I’ve been a father for nearly nine years, and it’s by far the most complex and demanding role I’ve ever tried to fill. It’s also the most fulfilling in many ways, but I quite frequently find myself perplexed by the variety of challenging situations presented by raising kids.

However, I’m blessed to have had a good dad that I’m now able to look toward as a model. No, he wasn’t perfect. As soon as he reads this, he’s likely to send me a note or call me and tell me how he failed in different ways. It’s not that I’m unaware of my dad’s flaws. As I get older, though, I find myself able to better appreciate his strengths.

Here are a few things my dad taught me that I hope to pass along to my own kids: 

1. Jesus died and rose for you. I first believed the gospel after listening to a kids’ record (yes, I said record) on which the speaker talked about what Jesus did to secure eternal life. My dad was out of town at the time, but when he came home he took me aside and explained the gospel more thoroughly. He was faithful to simply preach the Gospel to his kids, and we all still believe it. His example helped me see that pointing my kids to Jesus is my greatest responsibility and my primary mission as a father.

2. Doubt and faith are not incompatible. Dad struggled with very serious doubts over the years, but he maintained his faith in Jesus. That might seem like a small accomplishment to some, but it’s not. It’s not easy to keep believing and to keep encouraging your kids to believe. Life presents seemingly innumerable challenges and opportunities to ditch the faith, but Dad kept it. In the process he taught us that doubt isn’t something to fear, but to bring into the open where it can be discussed and dealt with.

3. Use your brain. My dad loves to debate and discuss ideas. Our dinner table was usually a lively place, filled with animated discussions about the Bible, politics, social issues, and a variety of other topics. Even today, Dad can’t let a bad idea pass by him quietly without challenging it. I didn’t realize it as a kid, but he gave me an invaluable tool: the ability to evaluate and consider different ideas. It’s a skill I use every day in my work as a pastor, and one that I hope I can pass along to my own kids.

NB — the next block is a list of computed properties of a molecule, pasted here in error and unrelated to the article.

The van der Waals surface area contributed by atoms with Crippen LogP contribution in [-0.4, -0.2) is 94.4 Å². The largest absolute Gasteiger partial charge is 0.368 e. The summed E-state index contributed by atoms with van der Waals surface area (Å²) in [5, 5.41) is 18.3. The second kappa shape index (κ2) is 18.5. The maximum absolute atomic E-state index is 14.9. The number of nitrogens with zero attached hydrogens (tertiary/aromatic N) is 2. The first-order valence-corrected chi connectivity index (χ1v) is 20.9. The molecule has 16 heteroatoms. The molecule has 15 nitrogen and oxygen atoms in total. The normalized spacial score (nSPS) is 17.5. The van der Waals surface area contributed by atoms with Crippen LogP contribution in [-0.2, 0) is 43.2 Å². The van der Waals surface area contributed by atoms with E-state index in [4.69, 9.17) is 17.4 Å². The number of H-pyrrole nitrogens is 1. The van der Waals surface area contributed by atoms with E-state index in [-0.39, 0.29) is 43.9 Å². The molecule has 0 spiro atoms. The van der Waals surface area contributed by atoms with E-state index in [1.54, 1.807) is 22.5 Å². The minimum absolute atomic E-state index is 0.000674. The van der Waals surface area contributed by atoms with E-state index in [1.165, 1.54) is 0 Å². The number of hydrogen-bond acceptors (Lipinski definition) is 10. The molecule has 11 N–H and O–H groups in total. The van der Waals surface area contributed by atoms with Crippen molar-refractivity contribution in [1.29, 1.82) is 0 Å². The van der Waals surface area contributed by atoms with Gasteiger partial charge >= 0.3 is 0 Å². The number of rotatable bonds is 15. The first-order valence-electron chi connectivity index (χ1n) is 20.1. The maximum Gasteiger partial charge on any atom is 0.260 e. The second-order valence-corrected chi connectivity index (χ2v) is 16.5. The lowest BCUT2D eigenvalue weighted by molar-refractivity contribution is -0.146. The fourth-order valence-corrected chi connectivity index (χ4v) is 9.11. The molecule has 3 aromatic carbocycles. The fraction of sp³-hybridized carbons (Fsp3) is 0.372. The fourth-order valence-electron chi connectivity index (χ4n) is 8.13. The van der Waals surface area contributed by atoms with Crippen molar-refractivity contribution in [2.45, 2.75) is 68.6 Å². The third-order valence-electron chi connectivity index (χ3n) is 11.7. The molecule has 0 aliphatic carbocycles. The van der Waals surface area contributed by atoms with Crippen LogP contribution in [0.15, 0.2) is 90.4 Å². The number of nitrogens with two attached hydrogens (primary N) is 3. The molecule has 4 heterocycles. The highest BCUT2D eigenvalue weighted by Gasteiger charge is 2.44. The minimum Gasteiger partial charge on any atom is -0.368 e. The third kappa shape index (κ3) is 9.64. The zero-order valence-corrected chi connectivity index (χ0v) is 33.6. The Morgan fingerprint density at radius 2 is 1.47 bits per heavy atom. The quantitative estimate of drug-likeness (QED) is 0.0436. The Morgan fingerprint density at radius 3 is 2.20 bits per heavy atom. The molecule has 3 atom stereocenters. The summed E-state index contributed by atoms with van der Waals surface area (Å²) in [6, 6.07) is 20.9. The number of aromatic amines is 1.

4. Never stop learning. This is related to the previous point, but my dad is a voracious reader and writer. One Christmas, Shannon and I gave dad a thick book on the subject of creationism. We gave it to him at 8:00 in the morning, and he finished reading it by 4:00 in the afternoon. We were just a tad disappointed that our gift didn’t last longer, but that’s typical of Dad. He spent his free time reading, writing, and learning. He taught me that learning isn’t a chore, but a privilege.

5. Adversity is an opportunity to develop character. My parents have been through some major trials in the course of their marriage. Cancer, unemployment, difficult relationships, financial hardship, and even disobedient kids. Some people grow bitter at life’s trials and challenges. Yet I’ve seen my dad become more patient, kind, and open over the years. I attribute his growth to the Spirit of God in his life. Adversity seems to have made him stronger and better, rather than weaker and bitter. That’s the sort of character I hope to show to my own kids as they grow. I can’t control my life’s circumstances, but I can become more like Jesus as I face them.

So I’m grateful to my dad for helping me know how to be a dad to my own kids. And I’m grateful to God for him this Father’s Day.

In the spirit of Father’s Day, what are some things you learned from your dad that you hope to pass along to your own kids? 

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